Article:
The newest original show from Apple TV+ is “Mr. Corman,” a bleak but surreal drama that digs deep into the leading character’s psyche as he spirals into a quarter life crisis. Written and directed by Joseph Gordon-Levitt, the show answers a question many in his privileged position have had: what would my life look like if I hadn’t been this successful? As the opening episode explores, however, perhaps it’s not success due to ability one should question, but a surplus of luck.
Luck is a pivotal theme in “Mr. Corman,” something that Gordon-Levitt acknowledges as a factor in his own success. “I’m really lucky to be me,” Gordon-Levitt told the New York Times, “lots of people work really hard and haven’t reaped my rewards.” His fictional counterpart Josh Corman, a 30-something musician turned fifth grade teacher, isn’t so lucky. The audience is introduced to Josh at his breaking point as he slowly realizes he has been sleepwalking through a rather lackluster life. Unlike Gordon-Levitt, Josh Corman grew up in a one-parent household, was left by his fiancee to live in a tiny apartment with another millennial bachelor and never managed to break into the entertainment industry. Instead of being celebrated for his creativity, Josh gave up music completely, and finds himself underpaid and underwhelmed by his life choices.
In another interview with Newsweek, Gordon-Levitt shared that the breakdown Josh experiences throughout “Mr. Corman” is actually not so far from his own emotional reality. When asked about the origins of the show, he said “it’s based on many true stories. The origin of where I came up with this character was starting with myself and then changing a few big things.” If the show is truly a deep-dive into ‘what if,’ “Mr. Corman” gives a grim answer. Despite the many differences between the two, Josh Corman and Joseph Gordon-Levitt appear to share a similar feeling of discontent.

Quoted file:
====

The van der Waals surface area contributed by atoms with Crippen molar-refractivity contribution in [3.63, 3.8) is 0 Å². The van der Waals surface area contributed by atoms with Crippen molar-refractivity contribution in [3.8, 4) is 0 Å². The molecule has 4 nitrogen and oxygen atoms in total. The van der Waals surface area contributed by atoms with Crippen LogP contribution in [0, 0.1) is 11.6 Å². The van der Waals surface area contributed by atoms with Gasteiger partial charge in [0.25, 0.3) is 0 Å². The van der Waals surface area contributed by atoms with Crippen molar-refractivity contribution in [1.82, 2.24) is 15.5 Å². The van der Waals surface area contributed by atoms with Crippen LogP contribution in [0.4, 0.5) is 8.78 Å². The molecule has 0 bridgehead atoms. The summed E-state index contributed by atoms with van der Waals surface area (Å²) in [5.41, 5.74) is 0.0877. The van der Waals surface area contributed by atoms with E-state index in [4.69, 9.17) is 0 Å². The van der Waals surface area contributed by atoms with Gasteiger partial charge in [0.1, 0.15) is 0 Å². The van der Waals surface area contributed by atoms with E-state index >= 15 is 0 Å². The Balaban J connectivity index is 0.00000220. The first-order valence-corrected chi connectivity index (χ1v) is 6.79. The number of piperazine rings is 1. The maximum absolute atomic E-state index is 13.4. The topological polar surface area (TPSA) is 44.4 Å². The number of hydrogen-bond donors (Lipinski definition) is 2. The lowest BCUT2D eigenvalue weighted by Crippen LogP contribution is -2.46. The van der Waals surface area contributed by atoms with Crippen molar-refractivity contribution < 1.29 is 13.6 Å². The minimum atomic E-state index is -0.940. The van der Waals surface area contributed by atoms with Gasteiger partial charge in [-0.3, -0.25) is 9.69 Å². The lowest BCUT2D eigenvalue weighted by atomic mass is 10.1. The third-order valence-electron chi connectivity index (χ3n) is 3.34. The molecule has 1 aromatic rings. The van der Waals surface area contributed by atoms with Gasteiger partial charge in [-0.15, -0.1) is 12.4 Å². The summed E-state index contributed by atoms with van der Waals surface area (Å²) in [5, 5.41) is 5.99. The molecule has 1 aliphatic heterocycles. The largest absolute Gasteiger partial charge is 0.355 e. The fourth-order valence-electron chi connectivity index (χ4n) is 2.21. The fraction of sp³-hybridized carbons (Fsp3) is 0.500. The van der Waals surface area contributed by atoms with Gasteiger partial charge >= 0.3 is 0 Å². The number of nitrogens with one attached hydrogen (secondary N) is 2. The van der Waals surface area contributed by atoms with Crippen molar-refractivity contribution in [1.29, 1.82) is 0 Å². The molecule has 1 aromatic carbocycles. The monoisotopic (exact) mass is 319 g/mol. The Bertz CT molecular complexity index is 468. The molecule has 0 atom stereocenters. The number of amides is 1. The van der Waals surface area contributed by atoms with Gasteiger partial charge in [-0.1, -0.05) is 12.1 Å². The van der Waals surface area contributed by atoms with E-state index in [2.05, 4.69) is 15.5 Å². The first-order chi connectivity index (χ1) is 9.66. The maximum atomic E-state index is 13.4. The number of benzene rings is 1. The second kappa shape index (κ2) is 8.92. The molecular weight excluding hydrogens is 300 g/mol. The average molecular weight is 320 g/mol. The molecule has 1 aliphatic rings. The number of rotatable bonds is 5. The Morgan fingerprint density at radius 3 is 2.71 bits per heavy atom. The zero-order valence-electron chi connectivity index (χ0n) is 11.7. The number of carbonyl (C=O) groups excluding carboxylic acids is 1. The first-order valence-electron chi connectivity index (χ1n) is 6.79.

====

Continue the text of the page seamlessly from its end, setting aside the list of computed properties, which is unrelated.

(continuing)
Mental health is at the forefront of this series, with the show going to great lengths to explore how life’s circumstances can greatly affect conditions like depression and anxiety. Episode one focuses heavily on depression and its manifestations in all areas of Josh’s life including work, friendships and dating. After a failed hookup in an apartment much nicer than Josh’s, the woman he lets down hits the nail on the head, bluntly accusing Josh of what has been internally eating him alive the whole episode: he settled for teaching the fifth grade after giving up on his dreams.
This painful realization rolls into the second episode of “Mr. Corman.” When Josh returns to school after a deeply depressing weekend, he’s sweating, twitching and struggling to breathe. As the camera pulls back, a CGI asteroid becomes visible, heading right for Josh. This isn’t the first time the show breaks from reality, nor the most showy example, but it has the largest emotional impact so far.
The biggest strength of “Mr. Corman” is its embracement of magic realism. For a show that lacks direction at times and can weigh quite heavily on the viewer emotionally, animation, song and an asteroid hurtling towards earth give the audience a visceral look into Josh’s emotional state. The asteroid looming down on the protagonist mirrors his panic attack, getting closer and closer to earth as he spirals. Anyone who has experienced a panic attack can feel the tension this scene creates, perhaps doing a better job at expressing impending doom than Gordon-Levitt himself. If Joseph Gorden-Levitt also often feels the weight of an asteroid headed towards him, despite his luck in life, perhaps “Mr. Corman” is less of an exploration into a character and more so a catharsis of forbidden anxiety and dismay.
Four episodes into the season, the show already has numerous fantastic examples of magic realism. From Josh being flung out of a window into an animated mirage to Josh and his mother (Debra Winger) performing a duet over a moving backdrop of Los Angeles, these breaks from the bleak narrative of the series make “Mr. Corman” worth watching.
New episodes of “Mr. Corman” drop every Friday on Apple TV. Episodes 1- 4 are available to stream now.
By Emily Frantz